Riser sleeves, ladle liners, and the like intended for use with molten ferrous metals must be able to withstand temperatures and thermal shocks greater than those used with the casting of nonferrous metals. This is because the melting points of the ferrous metals are generally considerably higher than the melting points of many common nonferrous metals such as aluminum, copper, lead, zinc and the like as well as that of several common alloys such as bronzes and brasses. Such used herein, "ferrous metals" means those predominately consisitng of iron, nickel, chromium and related elements such as the various cast irons and steels. In practice the invention herein will find its principal use in the casting of steel and steel alloys.

2. Description of the Prior Art

Since molten metal casting is an old and well studied art there is a large number of patents dealing with refractory compositions, configurations and methods of manufacture. Those which may be considered to have more than average pertinence to the present invention include U.S. Pat. Nos. 3,077,413; 3,092,247; 3,100,734; 3,321,171; 3,344,838; 3,352,743; 3,456,914; 3,478,999; and 3,558,591, and British Pat. No. 894,056. All these patents deal with insulating compositions which contain refractory materials including refractory fiber.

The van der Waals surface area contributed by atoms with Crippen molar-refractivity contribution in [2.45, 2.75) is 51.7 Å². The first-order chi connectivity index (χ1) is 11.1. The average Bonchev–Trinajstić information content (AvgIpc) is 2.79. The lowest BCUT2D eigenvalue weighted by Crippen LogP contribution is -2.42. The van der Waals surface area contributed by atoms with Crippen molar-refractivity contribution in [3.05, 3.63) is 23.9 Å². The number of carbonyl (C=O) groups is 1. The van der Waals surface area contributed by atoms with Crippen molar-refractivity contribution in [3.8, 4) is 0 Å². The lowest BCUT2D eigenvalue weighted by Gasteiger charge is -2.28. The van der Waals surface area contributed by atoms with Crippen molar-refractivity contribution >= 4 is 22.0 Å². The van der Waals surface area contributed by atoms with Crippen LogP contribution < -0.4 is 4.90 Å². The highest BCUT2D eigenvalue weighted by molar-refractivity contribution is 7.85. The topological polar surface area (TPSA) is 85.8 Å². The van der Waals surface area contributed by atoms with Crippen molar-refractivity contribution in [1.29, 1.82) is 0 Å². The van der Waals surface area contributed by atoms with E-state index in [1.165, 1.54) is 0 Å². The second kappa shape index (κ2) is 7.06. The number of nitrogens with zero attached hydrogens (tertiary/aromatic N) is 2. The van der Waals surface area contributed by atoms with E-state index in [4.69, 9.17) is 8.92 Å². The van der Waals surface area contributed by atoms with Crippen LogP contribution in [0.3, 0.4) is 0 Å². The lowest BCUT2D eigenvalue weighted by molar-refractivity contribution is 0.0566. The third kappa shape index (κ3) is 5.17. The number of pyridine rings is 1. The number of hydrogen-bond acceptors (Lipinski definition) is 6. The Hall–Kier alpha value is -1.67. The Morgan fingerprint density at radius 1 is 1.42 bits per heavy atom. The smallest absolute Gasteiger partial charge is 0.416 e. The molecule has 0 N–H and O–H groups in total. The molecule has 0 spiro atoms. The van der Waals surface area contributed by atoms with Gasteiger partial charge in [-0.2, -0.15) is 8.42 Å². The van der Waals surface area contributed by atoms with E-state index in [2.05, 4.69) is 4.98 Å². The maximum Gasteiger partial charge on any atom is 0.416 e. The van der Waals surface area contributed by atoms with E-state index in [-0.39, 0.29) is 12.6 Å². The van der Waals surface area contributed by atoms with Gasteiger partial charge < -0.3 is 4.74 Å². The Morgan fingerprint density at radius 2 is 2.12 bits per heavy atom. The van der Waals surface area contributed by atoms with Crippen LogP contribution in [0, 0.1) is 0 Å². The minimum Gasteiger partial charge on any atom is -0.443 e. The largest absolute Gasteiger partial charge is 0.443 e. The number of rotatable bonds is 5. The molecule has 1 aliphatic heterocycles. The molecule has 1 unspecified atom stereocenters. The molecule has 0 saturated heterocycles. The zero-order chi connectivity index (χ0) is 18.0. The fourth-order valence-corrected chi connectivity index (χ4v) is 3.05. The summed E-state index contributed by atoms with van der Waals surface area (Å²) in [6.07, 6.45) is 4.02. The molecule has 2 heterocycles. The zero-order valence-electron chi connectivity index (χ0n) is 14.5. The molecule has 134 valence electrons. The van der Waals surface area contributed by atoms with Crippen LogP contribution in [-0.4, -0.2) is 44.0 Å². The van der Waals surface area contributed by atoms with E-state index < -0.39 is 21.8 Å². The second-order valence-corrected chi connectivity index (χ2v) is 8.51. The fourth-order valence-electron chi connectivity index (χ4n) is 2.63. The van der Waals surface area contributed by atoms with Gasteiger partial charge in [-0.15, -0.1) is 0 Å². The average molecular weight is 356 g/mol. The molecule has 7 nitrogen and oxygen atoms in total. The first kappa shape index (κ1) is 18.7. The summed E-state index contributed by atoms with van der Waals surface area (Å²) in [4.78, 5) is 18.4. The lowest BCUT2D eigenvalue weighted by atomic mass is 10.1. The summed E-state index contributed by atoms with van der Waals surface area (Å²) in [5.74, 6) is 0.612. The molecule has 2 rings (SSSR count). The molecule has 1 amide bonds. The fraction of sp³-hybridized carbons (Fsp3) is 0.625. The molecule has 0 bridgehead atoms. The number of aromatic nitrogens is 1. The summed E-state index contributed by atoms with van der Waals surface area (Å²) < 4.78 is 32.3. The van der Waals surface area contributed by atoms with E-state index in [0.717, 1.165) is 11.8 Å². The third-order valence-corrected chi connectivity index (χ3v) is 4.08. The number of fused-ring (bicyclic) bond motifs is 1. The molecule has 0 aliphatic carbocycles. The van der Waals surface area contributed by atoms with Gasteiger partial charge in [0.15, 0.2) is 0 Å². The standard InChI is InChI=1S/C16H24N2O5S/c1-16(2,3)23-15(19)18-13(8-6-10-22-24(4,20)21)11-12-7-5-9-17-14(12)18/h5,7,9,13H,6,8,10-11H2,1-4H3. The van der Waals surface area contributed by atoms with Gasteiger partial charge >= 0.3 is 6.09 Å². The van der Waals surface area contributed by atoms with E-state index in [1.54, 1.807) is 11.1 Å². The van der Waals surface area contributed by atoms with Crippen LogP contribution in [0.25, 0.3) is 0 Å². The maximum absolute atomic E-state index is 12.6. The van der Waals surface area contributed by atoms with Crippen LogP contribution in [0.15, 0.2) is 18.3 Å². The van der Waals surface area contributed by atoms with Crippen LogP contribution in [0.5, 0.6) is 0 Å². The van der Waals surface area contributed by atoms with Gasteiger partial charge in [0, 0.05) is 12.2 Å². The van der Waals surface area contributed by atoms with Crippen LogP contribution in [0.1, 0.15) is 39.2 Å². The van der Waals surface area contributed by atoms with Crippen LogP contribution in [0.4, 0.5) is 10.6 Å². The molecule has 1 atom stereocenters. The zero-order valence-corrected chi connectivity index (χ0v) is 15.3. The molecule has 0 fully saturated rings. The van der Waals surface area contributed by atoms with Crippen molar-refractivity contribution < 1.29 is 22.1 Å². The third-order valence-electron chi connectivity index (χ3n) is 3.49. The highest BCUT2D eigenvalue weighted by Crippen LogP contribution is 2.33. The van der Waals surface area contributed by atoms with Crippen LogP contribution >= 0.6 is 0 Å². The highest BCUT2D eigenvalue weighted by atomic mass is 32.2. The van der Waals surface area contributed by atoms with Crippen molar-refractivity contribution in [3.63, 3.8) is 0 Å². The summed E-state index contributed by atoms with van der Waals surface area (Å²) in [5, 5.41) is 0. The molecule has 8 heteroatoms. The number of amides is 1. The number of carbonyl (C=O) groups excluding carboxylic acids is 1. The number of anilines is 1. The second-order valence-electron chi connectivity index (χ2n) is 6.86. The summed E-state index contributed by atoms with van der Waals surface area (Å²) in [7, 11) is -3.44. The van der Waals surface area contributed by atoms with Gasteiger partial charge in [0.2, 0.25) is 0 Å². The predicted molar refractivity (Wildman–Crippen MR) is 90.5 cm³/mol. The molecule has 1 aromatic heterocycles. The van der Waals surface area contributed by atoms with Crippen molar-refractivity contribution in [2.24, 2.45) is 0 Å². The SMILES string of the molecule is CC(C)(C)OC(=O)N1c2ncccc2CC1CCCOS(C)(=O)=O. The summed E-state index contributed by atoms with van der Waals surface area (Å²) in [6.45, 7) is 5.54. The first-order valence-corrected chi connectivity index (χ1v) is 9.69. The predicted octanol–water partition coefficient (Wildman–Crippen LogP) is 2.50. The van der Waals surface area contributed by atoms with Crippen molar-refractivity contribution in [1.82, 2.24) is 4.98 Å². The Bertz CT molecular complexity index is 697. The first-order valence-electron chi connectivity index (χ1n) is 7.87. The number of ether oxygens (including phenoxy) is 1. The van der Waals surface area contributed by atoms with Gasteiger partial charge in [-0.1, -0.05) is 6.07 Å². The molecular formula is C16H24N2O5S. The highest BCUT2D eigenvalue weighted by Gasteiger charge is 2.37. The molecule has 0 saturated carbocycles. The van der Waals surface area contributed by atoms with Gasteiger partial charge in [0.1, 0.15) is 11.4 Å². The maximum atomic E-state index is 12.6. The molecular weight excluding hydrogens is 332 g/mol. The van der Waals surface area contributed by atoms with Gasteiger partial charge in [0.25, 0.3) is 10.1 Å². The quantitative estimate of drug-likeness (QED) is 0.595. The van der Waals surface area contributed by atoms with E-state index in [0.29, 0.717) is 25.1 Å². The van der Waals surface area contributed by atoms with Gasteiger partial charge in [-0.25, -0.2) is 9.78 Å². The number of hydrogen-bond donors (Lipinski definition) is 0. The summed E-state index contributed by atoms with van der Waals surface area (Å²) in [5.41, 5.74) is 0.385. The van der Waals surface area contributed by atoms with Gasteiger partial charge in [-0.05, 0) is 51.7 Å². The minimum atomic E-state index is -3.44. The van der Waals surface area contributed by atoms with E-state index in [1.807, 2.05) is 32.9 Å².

The invention herein is a refractory composition capable of being formed into riser sleeves, hot tops, ladle liners and the like for containing molten ferrous metal, which comprises in percentage by weight:

______________________________________Refractory Fiber   30%     -      50%Granular Silicon Carbide              1%      -      35%Inorganic Binder   5%      -      45%Organic Binder     2%      -      10%Refractory Filler  5%      -      35%______________________________________

The refractory fiber must be one which is entirely or at least predominatly alumino-silicate fiber.

Also within the scope of the present invention is a riser sleeve article which is self-supporting, shape retaining, resistant to the thermal and chemical effects of contact with molten ferrous metals, resilient, easily handleable and resistant to breakage during handling. The riser sleeve is composed of the above composition of materials and is formed generally in the shape of a hollow cylinder, which may be a right cylinder or a tapered cylinder.

Also within the scope of the present invention are insulating boards made of the present composition and which can be formed to be placed in an abutting relationship as a lining for the riser hole and to thus form a reservoir retaining chamber analogous to a riser sleeve.

Also within the scope of the present invention is a shape retaining ladle liner formed of the above described composition which can be simply inserted into a ladle, thus eliminating the tedious troweling and lay-up required of prior ladle liners made of refractory cements.